Today, multinationals and SMEs alike publically showcase their corporate values in the hope that the words alone will differentiate their brand from their competitors. However, while no one is disputing the hard work that goes into crafting these statements, they are absolutely worthless unless they are lived and embodied by your team.
As the practice of developing corporate values has become more commonplace, it seems that the reasons behind the process can be forgotten. Organisational values should not be purely aspirational or a marketing stunt; they must be truly authentic to really count. It is crucial that they are reflected throughout the organisation and overlap the behaviours of employees, or trust and integrity can quickly be lost.
In terms of employer brand and talent attraction, a candidate who begins work in an organisation only to find that the employee value proposition they were sold during the recruitment process was a fallacy will quickly move on to pastures new. Conversely, if you hire based on authentic values, then those values become ever more deeply ingrained in the fabric of the organisation’s culture. If you want your company to be innovative, you’ll need a team that thinks outside the box. The best way to hire (and retain!) these creative minds is to have an office already filled with people who share the same values.Organisational values are intrinsically liked with staff engagement. Employee engagement expert David MacLeod OBE, who recently spoke at a Global Accounting Network Thought Leadership Event, promotes the fact that employers need to create the right environment to enable engagement to flourish in the workforce and find the techniques that speak directly to their employees.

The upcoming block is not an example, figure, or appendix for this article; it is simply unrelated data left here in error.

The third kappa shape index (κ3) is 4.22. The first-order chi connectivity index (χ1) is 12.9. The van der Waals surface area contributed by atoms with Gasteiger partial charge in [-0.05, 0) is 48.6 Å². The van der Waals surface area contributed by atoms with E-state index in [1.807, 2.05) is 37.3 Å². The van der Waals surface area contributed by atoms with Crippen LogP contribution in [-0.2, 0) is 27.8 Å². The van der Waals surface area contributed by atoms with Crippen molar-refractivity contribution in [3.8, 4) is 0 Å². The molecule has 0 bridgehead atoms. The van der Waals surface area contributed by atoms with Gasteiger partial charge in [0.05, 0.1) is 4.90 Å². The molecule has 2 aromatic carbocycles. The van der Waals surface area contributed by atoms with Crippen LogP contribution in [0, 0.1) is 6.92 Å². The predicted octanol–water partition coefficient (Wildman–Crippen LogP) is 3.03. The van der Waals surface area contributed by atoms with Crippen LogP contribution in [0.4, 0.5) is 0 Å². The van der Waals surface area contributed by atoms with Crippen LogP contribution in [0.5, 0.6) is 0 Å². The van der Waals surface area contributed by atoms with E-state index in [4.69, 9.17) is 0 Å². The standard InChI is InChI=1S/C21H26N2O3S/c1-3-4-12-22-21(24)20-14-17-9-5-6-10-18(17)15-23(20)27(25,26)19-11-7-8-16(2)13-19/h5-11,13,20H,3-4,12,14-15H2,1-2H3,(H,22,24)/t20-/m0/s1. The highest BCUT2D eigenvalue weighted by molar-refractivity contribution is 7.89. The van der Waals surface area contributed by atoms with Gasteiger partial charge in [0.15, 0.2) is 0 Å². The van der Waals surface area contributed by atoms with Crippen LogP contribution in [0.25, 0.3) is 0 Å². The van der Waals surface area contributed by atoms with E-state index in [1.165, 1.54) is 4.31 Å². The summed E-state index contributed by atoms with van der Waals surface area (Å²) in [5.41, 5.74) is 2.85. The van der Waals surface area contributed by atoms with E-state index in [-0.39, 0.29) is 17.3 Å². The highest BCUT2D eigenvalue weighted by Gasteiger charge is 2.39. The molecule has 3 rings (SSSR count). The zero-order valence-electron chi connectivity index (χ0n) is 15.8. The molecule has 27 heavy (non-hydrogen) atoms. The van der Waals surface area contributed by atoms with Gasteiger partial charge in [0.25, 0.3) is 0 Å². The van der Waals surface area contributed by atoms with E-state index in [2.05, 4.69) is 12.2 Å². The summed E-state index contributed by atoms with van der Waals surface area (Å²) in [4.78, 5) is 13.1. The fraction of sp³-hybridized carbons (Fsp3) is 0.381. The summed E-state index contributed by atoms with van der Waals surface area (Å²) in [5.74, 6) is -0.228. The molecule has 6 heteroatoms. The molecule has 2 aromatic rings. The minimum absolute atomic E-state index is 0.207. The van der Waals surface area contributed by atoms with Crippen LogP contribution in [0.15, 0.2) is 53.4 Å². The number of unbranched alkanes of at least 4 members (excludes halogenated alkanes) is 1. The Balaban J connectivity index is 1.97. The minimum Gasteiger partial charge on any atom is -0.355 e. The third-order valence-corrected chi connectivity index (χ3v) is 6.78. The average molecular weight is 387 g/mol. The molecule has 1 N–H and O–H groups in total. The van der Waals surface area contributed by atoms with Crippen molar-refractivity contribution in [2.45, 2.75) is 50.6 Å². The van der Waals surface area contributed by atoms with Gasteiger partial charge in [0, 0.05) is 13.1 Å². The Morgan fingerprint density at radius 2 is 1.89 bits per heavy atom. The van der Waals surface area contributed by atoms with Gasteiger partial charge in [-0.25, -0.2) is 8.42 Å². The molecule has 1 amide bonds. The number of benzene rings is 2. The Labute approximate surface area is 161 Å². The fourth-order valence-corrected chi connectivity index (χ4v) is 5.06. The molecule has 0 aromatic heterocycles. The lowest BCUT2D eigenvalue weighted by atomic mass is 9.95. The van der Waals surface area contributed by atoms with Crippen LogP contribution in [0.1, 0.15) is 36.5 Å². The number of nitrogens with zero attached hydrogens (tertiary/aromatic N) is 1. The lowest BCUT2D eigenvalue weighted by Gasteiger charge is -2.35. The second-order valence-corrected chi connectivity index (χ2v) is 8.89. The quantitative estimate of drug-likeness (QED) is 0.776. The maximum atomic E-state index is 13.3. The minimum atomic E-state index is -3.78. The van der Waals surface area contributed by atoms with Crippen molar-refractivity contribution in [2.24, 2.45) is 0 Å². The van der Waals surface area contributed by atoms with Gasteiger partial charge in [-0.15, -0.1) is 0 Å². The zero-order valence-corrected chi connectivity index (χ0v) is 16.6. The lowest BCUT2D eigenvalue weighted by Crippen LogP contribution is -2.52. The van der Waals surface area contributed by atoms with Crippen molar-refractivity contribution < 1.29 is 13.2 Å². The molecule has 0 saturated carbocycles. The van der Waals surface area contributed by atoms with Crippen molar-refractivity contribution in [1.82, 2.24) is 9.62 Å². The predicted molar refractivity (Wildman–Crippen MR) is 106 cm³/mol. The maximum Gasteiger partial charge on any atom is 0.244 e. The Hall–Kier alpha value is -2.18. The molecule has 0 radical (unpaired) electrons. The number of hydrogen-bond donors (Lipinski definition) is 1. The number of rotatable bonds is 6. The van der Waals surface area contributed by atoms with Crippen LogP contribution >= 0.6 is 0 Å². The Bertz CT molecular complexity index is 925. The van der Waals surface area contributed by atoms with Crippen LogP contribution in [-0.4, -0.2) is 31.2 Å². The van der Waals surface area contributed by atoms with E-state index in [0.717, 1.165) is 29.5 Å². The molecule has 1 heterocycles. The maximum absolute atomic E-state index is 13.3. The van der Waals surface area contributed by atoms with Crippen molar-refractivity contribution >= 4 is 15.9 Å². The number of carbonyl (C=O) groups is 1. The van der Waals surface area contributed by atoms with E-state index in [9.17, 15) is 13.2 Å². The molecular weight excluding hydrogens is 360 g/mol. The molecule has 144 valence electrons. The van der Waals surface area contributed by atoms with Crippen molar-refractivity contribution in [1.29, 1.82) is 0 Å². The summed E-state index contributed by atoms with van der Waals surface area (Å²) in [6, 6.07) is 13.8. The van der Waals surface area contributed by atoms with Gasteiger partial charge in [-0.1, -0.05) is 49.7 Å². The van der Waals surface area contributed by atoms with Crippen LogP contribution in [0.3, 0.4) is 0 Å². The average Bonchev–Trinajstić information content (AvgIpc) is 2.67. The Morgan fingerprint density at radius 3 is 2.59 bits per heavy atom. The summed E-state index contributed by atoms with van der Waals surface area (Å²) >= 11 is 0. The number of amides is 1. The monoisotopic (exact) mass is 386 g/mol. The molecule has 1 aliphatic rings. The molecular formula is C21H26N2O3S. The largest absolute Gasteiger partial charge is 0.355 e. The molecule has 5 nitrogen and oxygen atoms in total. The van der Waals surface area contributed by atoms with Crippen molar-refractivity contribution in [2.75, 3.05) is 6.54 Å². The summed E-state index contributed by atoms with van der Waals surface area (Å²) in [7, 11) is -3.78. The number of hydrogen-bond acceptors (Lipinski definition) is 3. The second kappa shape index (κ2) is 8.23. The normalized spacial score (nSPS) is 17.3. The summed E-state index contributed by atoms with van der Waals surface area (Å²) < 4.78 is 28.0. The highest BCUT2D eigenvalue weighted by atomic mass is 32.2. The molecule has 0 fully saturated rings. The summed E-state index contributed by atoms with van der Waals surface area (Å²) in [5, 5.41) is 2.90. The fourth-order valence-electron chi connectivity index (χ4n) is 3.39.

This is only possible if a company’s advertised values are truly reflective of its culture. When trust is eroded, the widening gap between values and behaviours can quickly be filled with distrust and demotivation.
When you consider that employee engagement improves productivity and profitability, this is a chance that firms cannot afford to risk. A research paper, Does the stock market full value intangibles? Employee satisfaction and equity prices, conducted by Alex Edmans, Professor of Finance at London Business School, found that over a 25 year period, shareholder returns increased by two to three per cent per year in organisations that were considered great places to work.Similarly, in Nailing the Evidence, a study by the Employee Engagement Taskforce led by Bruce Rayton at the University Of Bath School Of Management, it is noted that increasing employee engagement can lead to 2% higher profitability and 8% productivity.
When corporate values fall flat, as Patrick M. Lencioni notes in his Harvard Business Review article on the topic, they ‘create cynical and dispirited employees, alienate customers, and undermine managerial credibility’. However, when managed correctly, strong corporate values can not only be the key to attracting and retaining top talent, but also ultimately impact the bottom line.
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